The Post College Professional sat down with new grad student and working professional, Kevin Sundeen. After 10 years into his career, all arrows pointed to a graduate degree at George Mason University School of Business. Read about how he decided on the right program, how he balances his new school schedule with everyday life, and what he didn't expect from his grad school journey!
It’s inevitable, someone is going to ask you to describe a time you failed. Whether the question is on a graduate school essay or in an interview to land a job, you’re going to have to talk about failing. And there’s no getting around the fact that answering this question can feel cringeworthy. But knowing how to talk about your failure is critical in showcasing just how mature and genuine you really are. Here’s how to pull off a well-thought-out answer when the inevitable happens:
We’ve heard the same success stories over and over again. They always involve the same storyline: a person had a goal, worked really hard, and achieved that goal. Whether our parents or our favorite celebs tell these stories, they’re meant to inspire us to work towards our own success.
But where are the stories about people who worked hard and then failed? Failure stories are just as important as success stories in defining who we are and how we approach work and life. Read, watch, and attend your way through the following list to learn from overlooked stories all about failure:
Call me naive, overly self-confident, or maybe both, but I always assumed I would be successful by now. I thought I would be mid-level by now in international development, making a decent salary, feeling fulfilled by my job and its impact on the world, living a life of comfortable leisure. That’s what I thought 28 would look like. Instead, I’m getting my Master’s in a completely different career field, going into debt, and preparing myself to start in a near entry-level position come graduation.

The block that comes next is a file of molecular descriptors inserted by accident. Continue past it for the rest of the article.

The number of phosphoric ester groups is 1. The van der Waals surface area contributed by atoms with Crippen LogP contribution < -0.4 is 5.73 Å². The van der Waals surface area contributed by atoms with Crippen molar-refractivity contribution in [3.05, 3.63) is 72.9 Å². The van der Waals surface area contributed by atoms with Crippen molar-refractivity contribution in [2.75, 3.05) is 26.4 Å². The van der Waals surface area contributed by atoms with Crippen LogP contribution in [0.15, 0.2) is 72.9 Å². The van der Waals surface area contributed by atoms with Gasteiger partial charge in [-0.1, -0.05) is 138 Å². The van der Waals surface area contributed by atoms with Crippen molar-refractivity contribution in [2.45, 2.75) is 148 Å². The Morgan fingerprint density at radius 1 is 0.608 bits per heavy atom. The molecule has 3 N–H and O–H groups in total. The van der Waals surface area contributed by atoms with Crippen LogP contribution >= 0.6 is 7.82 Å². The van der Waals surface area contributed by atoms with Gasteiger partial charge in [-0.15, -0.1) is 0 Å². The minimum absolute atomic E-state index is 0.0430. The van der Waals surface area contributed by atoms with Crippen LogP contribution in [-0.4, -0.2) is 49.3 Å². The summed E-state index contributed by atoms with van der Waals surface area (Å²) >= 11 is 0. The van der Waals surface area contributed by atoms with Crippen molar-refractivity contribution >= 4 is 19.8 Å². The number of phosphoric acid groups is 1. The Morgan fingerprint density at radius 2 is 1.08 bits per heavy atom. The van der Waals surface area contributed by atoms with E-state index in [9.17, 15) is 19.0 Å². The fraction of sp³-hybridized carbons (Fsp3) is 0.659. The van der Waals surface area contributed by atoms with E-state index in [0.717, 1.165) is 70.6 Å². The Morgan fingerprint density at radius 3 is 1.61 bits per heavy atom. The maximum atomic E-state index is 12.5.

Are you curious to see what a graduate students' back to school checklist looks like? Part-time MBA graduate student, Kevin Sundeen, shares his back to school checklist as he starts his first week at George Mason University School of Business.
Dave Costello, Founder of Scoots and recent Kellogg MBA grad, didn’t start business school knowing he would create the first plant-based footwear brand, Scoots. But inspiration struck soon after starting business school, and Dave quickly grew Scoots from an idea to a tangible product with $50,000 in presales. Learn how he came up with the idea and how his MBA helped him on his entrepreneurial path:
Realizing that you don’t like your job is one of the worst feelings in the world. After all, your job is a HUGE part of your life. And you know in an ideal world you should feel fulfilled at work while simultaneously making decent money and growing professionally. Acknowledging that this isn’t the case for you is terrible. So what should you do about it? It’s time to make a plan to break your unfortunate status quo.
Friday is the last day of my ten-week internship as a Strategy Intern at a strategy and design consultancy in New York City. I’m feeling proud of my accomplishments, excited to leave my less than ideal summer sublet (NYC housing is rough), and nervous to get back to school mode. But most of all I’m feeling reflective on where my summer internship experience met my expectations and where it didn’t. Here are six lessons I learned during my ten weeks of intern life:
Two-time graduate student, Nidhi Mehrotra, made the decision it was time for a career change after working in the software engineering world. Nidihi gives us insight into what it was like to move to another country, complete her second graduate degree, and how it has impacted her career today.
When you start talking about going to grad school, you’re bound to get advice from your professors, friends, and everyone in between. One thing you’ll likely hear over and over again is that you should get a few years of work experience beforehand. How much weight should you give to this advice? Let’s break down the benefits of trading in the academic world for the real world before grad school.